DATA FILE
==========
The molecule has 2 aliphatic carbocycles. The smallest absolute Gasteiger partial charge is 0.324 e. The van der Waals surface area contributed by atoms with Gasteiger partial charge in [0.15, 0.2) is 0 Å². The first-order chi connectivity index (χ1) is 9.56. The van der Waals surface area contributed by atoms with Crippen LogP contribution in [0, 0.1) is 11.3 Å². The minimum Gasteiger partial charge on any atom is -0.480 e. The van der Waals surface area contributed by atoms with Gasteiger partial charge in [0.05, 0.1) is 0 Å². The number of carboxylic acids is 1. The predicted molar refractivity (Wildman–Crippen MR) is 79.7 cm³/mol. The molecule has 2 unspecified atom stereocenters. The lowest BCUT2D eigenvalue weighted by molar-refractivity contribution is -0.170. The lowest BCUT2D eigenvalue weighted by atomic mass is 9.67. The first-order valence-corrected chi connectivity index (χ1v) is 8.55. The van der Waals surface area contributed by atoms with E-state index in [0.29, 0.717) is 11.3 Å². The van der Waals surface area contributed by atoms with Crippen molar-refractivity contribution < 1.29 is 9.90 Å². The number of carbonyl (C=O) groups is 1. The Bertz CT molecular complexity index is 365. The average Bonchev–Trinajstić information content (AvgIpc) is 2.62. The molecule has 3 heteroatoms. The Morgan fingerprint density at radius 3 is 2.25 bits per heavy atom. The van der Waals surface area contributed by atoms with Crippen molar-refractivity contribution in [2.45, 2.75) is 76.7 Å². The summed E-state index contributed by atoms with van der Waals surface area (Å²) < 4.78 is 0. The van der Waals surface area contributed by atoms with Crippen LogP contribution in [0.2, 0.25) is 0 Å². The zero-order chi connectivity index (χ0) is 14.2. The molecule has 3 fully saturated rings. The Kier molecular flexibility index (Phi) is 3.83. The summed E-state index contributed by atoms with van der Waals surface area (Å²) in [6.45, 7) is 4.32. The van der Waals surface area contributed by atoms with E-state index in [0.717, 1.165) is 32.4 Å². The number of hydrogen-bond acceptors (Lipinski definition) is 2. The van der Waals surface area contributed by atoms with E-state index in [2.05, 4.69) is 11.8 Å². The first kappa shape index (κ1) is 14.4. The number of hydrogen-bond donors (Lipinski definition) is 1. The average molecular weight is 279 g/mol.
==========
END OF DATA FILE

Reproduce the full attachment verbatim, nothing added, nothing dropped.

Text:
The molecule has 2 aliphatic carbocycles. The smallest absolute Gasteiger partial charge is 0.324 e. The van der Waals surface area contributed by atoms with Gasteiger partial charge in [0.15, 0.2) is 0 Å². The first-order chi connectivity index (χ1) is 9.56. The van der Waals surface area contributed by atoms with Crippen LogP contribution in [0, 0.1) is 11.3 Å². The minimum Gasteiger partial charge on any atom is -0.480 e. The van der Waals surface area contributed by atoms with Gasteiger partial charge in [0.05, 0.1) is 0 Å². The number of carboxylic acids is 1. The predicted molar refractivity (Wildman–Crippen MR) is 79.7 cm³/mol. The molecule has 2 unspecified atom stereocenters. The lowest BCUT2D eigenvalue weighted by molar-refractivity contribution is -0.170. The lowest BCUT2D eigenvalue weighted by atomic mass is 9.67. The first-order valence-corrected chi connectivity index (χ1v) is 8.55. The van der Waals surface area contributed by atoms with E-state index in [0.29, 0.717) is 11.3 Å². The van der Waals surface area contributed by atoms with Crippen molar-refractivity contribution < 1.29 is 9.90 Å². The number of carbonyl (C=O) groups is 1. The Bertz CT molecular complexity index is 365. The average Bonchev–Trinajstić information content (AvgIpc) is 2.62. The molecule has 3 heteroatoms. The Morgan fingerprint density at radius 3 is 2.25 bits per heavy atom. The van der Waals surface area contributed by atoms with Crippen molar-refractivity contribution in [2.45, 2.75) is 76.7 Å². The summed E-state index contributed by atoms with van der Waals surface area (Å²) < 4.78 is 0. The van der Waals surface area contributed by atoms with Crippen LogP contribution in [0.2, 0.25) is 0 Å². The zero-order chi connectivity index (χ0) is 14.2. The molecule has 3 fully saturated rings. The Kier molecular flexibility index (Phi) is 3.83. The summed E-state index contributed by atoms with van der Waals surface area (Å²) in [6.45, 7) is 4.32. The van der Waals surface area contributed by atoms with E-state index in [0.717, 1.165) is 32.4 Å². The number of hydrogen-bond acceptors (Lipinski definition) is 2. The van der Waals surface area contributed by atoms with E-state index in [2.05, 4.69) is 11.8 Å². The first kappa shape index (κ1) is 14.4. The number of hydrogen-bond donors (Lipinski definition) is 1. The average molecular weight is 279 g/mol.